Foreign travel advice

Gambia

Summary

Demonstrations took place during April 2016 in Banjul. Demonstrations may also occur in other parts of the country. You should be vigilant, avoid all demonstrations and avoid discussing politically sensitive topics in public.

There is an underlying threat from terrorism. You should be vigilant after recent attacks in Cote d’Ivoire, Mali and Burkina Faso, especially in places visited by foreigners. See Terrorism

It hasn’t always been possible for the British Embassy to gain early access to detained British nationals in The Gambia. If you’re living in The Gambia, you should contact the British Embassy who will be able to advise on how to contact consular staff in the event of an emergency.

Some foreign nationals have been detained by the police in relation to homosexuality and there has been a recent increase in inflammatory homophobic rhetoric across the country. See Local laws and Customs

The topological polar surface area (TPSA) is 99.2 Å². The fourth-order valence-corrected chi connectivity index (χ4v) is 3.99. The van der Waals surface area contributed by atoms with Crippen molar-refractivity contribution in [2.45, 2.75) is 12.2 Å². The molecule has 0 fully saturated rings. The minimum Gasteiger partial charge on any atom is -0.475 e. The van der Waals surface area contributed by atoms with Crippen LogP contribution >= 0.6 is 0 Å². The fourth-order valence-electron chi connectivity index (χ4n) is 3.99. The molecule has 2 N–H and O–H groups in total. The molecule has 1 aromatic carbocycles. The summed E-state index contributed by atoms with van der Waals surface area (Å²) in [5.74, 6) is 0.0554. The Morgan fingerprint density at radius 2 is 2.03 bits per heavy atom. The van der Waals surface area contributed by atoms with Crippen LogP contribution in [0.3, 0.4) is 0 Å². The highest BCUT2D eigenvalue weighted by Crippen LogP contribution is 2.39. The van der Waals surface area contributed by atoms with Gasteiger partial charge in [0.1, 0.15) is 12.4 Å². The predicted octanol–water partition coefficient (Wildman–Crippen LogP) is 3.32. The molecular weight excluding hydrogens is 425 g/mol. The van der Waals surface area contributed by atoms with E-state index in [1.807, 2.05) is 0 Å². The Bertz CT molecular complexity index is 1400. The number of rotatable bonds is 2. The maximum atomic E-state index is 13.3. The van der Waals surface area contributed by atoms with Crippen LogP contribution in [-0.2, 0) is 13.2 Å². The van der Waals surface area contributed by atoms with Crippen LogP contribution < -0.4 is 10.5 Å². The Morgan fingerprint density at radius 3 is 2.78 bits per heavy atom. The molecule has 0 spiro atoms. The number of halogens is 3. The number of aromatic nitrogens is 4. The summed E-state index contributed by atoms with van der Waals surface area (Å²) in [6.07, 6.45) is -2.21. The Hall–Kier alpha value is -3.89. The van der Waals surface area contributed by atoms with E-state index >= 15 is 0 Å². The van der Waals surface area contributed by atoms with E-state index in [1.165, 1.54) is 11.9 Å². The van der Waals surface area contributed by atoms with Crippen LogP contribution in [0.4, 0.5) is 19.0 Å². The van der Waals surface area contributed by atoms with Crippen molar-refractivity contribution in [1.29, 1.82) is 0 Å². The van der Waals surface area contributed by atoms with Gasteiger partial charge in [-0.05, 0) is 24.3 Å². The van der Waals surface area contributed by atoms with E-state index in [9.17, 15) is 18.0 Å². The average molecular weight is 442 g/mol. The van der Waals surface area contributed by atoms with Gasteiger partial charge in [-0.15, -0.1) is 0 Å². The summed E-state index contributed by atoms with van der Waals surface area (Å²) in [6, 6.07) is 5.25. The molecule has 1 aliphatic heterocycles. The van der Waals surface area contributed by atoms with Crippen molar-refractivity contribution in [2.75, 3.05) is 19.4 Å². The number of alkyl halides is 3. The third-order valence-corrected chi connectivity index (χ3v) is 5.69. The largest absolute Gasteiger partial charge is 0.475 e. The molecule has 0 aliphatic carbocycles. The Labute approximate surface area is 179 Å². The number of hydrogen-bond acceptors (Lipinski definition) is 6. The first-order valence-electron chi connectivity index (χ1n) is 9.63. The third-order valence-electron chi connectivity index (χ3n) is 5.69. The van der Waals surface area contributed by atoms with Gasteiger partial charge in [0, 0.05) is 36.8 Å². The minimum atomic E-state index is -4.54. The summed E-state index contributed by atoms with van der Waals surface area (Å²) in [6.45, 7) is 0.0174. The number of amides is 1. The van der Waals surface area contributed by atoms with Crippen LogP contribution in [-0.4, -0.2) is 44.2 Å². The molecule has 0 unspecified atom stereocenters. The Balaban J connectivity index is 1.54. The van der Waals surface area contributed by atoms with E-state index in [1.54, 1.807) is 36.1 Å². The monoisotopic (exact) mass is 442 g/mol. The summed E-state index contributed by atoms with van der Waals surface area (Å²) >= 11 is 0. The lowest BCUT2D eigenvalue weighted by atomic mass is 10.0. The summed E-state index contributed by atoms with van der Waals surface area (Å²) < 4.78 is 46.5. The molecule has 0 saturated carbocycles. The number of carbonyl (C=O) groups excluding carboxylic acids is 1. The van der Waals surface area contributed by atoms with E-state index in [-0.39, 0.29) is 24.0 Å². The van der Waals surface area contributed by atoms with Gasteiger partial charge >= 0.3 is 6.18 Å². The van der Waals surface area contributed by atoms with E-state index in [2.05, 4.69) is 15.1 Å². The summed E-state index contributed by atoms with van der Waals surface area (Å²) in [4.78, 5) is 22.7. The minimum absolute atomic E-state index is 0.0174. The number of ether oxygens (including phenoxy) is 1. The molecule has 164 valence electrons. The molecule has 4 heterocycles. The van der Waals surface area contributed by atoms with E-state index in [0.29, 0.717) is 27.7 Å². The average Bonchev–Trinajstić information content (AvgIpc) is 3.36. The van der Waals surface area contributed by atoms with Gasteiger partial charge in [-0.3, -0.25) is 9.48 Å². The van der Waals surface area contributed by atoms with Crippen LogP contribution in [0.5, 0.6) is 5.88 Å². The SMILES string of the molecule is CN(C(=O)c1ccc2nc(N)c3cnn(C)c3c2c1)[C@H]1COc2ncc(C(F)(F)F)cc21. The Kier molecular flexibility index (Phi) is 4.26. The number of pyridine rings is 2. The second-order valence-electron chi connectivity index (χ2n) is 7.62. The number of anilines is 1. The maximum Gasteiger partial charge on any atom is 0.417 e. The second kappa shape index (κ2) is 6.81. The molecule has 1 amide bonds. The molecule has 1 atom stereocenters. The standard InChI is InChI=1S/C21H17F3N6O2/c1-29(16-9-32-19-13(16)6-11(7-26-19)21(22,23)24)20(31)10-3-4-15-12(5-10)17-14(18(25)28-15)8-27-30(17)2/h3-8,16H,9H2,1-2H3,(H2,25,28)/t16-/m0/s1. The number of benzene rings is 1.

There are a number of checkpoints operating in and around the capital. Expect your vehicle to be searched if you’re stopped by security forces.

Demonstrations may occur unannounced in Banjul and other parts of the country. You should avoid all demonstrations and avoid discussing politically sensitive topics in public.

Most visits to The Gambia are trouble-free although independent travellers are at increased risk due to the lack of local support in an emergency. If you’re travelling independently, make sure next of kin in the UK have details of your itinerary and keep in regular touch. Take out comprehensive travel and medical insurance before you travel.

The Gambia has provision in law for the implementation of the death penalty for a number of crimes including arson, murder and treason. See Local laws and Customs

Take care when swimming in the sea. Tides, waves and under currents can all be very strong.